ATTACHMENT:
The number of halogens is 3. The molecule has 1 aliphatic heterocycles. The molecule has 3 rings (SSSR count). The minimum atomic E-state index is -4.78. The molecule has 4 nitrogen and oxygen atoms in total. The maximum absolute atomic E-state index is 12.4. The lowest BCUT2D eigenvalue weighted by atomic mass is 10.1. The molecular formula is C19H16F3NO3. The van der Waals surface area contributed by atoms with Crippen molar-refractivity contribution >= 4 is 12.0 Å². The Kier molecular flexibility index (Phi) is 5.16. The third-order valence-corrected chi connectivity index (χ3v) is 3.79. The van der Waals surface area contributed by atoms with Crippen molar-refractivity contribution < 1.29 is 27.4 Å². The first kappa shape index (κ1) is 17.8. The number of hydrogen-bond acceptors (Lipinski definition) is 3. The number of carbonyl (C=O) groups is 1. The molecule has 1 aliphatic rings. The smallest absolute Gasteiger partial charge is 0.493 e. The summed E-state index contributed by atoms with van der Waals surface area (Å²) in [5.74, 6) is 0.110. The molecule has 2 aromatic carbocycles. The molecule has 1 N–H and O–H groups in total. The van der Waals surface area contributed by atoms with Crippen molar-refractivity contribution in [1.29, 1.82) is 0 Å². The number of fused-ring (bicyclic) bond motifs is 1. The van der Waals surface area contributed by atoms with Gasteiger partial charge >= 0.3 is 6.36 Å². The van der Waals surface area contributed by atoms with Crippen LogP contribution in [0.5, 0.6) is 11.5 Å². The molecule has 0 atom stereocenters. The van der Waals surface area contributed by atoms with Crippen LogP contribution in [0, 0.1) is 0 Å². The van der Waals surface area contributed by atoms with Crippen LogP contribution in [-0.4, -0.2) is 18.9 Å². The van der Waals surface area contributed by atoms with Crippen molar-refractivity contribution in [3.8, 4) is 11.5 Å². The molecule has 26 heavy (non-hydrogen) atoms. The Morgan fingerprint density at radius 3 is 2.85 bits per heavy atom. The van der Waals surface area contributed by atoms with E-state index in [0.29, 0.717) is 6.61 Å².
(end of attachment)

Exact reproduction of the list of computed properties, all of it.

The number of halogens is 3. The molecule has 1 aliphatic heterocycles. The molecule has 3 rings (SSSR count). The minimum atomic E-state index is -4.78. The molecule has 4 nitrogen and oxygen atoms in total. The maximum absolute atomic E-state index is 12.4. The lowest BCUT2D eigenvalue weighted by atomic mass is 10.1. The molecular formula is C19H16F3NO3. The van der Waals surface area contributed by atoms with Crippen molar-refractivity contribution >= 4 is 12.0 Å². The Kier molecular flexibility index (Phi) is 5.16. The third-order valence-corrected chi connectivity index (χ3v) is 3.79. The van der Waals surface area contributed by atoms with Crippen molar-refractivity contribution < 1.29 is 27.4 Å². The first kappa shape index (κ1) is 17.8. The number of hydrogen-bond acceptors (Lipinski definition) is 3. The number of carbonyl (C=O) groups is 1. The molecule has 1 aliphatic rings. The smallest absolute Gasteiger partial charge is 0.493 e. The summed E-state index contributed by atoms with van der Waals surface area (Å²) in [5.74, 6) is 0.110. The molecule has 2 aromatic carbocycles. The molecule has 1 N–H and O–H groups in total. The van der Waals surface area contributed by atoms with Crippen molar-refractivity contribution in [1.29, 1.82) is 0 Å². The number of fused-ring (bicyclic) bond motifs is 1. The van der Waals surface area contributed by atoms with Gasteiger partial charge >= 0.3 is 6.36 Å². The van der Waals surface area contributed by atoms with Crippen LogP contribution in [0.5, 0.6) is 11.5 Å². The molecule has 0 atom stereocenters. The van der Waals surface area contributed by atoms with Crippen LogP contribution in [0, 0.1) is 0 Å². The van der Waals surface area contributed by atoms with Crippen LogP contribution in [-0.4, -0.2) is 18.9 Å². The van der Waals surface area contributed by atoms with Crippen molar-refractivity contribution in [3.8, 4) is 11.5 Å². The molecule has 26 heavy (non-hydrogen) atoms. The Morgan fingerprint density at radius 3 is 2.85 bits per heavy atom. The van der Waals surface area contributed by atoms with E-state index in [0.29, 0.717) is 6.61 Å².